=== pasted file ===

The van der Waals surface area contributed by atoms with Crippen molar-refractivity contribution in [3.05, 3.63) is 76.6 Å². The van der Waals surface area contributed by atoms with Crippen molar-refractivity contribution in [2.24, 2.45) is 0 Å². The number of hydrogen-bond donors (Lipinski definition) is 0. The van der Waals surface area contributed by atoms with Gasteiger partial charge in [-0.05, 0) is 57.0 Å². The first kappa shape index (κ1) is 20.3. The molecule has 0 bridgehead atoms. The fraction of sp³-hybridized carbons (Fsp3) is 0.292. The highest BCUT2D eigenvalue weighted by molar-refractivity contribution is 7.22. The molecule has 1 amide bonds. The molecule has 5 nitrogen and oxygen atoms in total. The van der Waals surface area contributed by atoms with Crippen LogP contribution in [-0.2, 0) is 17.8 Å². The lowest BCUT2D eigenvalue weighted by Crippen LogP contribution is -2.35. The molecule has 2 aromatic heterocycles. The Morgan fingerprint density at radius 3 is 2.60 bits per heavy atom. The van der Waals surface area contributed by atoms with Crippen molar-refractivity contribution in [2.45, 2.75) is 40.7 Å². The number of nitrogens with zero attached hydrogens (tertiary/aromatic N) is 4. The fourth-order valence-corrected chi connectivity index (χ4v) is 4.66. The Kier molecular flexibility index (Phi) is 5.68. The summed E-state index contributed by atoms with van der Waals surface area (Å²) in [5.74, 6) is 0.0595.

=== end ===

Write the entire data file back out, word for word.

The van der Waals surface area contributed by atoms with Crippen molar-refractivity contribution in [3.05, 3.63) is 76.6 Å². The van der Waals surface area contributed by atoms with Crippen molar-refractivity contribution in [2.24, 2.45) is 0 Å². The number of hydrogen-bond donors (Lipinski definition) is 0. The van der Waals surface area contributed by atoms with Gasteiger partial charge in [-0.05, 0) is 57.0 Å². The first kappa shape index (κ1) is 20.3. The molecule has 0 bridgehead atoms. The fraction of sp³-hybridized carbons (Fsp3) is 0.292. The highest BCUT2D eigenvalue weighted by molar-refractivity contribution is 7.22. The molecule has 1 amide bonds. The molecule has 5 nitrogen and oxygen atoms in total. The van der Waals surface area contributed by atoms with Crippen LogP contribution in [-0.2, 0) is 17.8 Å². The lowest BCUT2D eigenvalue weighted by Crippen LogP contribution is -2.35. The molecule has 2 aromatic heterocycles. The Morgan fingerprint density at radius 3 is 2.60 bits per heavy atom. The van der Waals surface area contributed by atoms with Crippen molar-refractivity contribution in [2.45, 2.75) is 40.7 Å². The number of nitrogens with zero attached hydrogens (tertiary/aromatic N) is 4. The fourth-order valence-corrected chi connectivity index (χ4v) is 4.66. The Kier molecular flexibility index (Phi) is 5.68. The summed E-state index contributed by atoms with van der Waals surface area (Å²) in [5.74, 6) is 0.0595.